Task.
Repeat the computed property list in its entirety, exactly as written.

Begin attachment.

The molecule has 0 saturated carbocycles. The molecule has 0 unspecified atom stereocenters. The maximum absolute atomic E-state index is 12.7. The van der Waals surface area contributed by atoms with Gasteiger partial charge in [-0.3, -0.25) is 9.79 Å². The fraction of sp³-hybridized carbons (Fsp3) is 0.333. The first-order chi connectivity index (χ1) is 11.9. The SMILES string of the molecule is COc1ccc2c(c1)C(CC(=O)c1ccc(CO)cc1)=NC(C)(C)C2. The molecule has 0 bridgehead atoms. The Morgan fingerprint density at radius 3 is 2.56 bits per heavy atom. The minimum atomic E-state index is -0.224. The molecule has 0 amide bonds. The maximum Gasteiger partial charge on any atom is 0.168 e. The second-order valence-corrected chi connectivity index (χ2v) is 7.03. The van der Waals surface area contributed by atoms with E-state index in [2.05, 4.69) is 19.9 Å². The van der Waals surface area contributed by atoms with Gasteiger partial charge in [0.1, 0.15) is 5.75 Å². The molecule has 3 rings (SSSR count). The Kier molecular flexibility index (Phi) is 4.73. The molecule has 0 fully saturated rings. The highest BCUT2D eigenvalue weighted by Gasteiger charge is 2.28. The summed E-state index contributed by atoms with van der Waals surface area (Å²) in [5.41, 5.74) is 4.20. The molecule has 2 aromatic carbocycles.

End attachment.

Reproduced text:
The molecule has 0 saturated carbocycles. The molecule has 0 unspecified atom stereocenters. The maximum absolute atomic E-state index is 12.7. The van der Waals surface area contributed by atoms with Gasteiger partial charge in [-0.3, -0.25) is 9.79 Å². The fraction of sp³-hybridized carbons (Fsp3) is 0.333. The first-order chi connectivity index (χ1) is 11.9. The SMILES string of the molecule is COc1ccc2c(c1)C(CC(=O)c1ccc(CO)cc1)=NC(C)(C)C2. The molecule has 0 bridgehead atoms. The Morgan fingerprint density at radius 3 is 2.56 bits per heavy atom. The minimum atomic E-state index is -0.224. The molecule has 0 amide bonds. The maximum Gasteiger partial charge on any atom is 0.168 e. The second-order valence-corrected chi connectivity index (χ2v) is 7.03. The van der Waals surface area contributed by atoms with E-state index in [2.05, 4.69) is 19.9 Å². The van der Waals surface area contributed by atoms with Gasteiger partial charge in [0.1, 0.15) is 5.75 Å². The molecule has 3 rings (SSSR count). The Kier molecular flexibility index (Phi) is 4.73. The molecule has 0 fully saturated rings. The highest BCUT2D eigenvalue weighted by Gasteiger charge is 2.28. The summed E-state index contributed by atoms with van der Waals surface area (Å²) in [5.41, 5.74) is 4.20. The molecule has 2 aromatic carbocycles.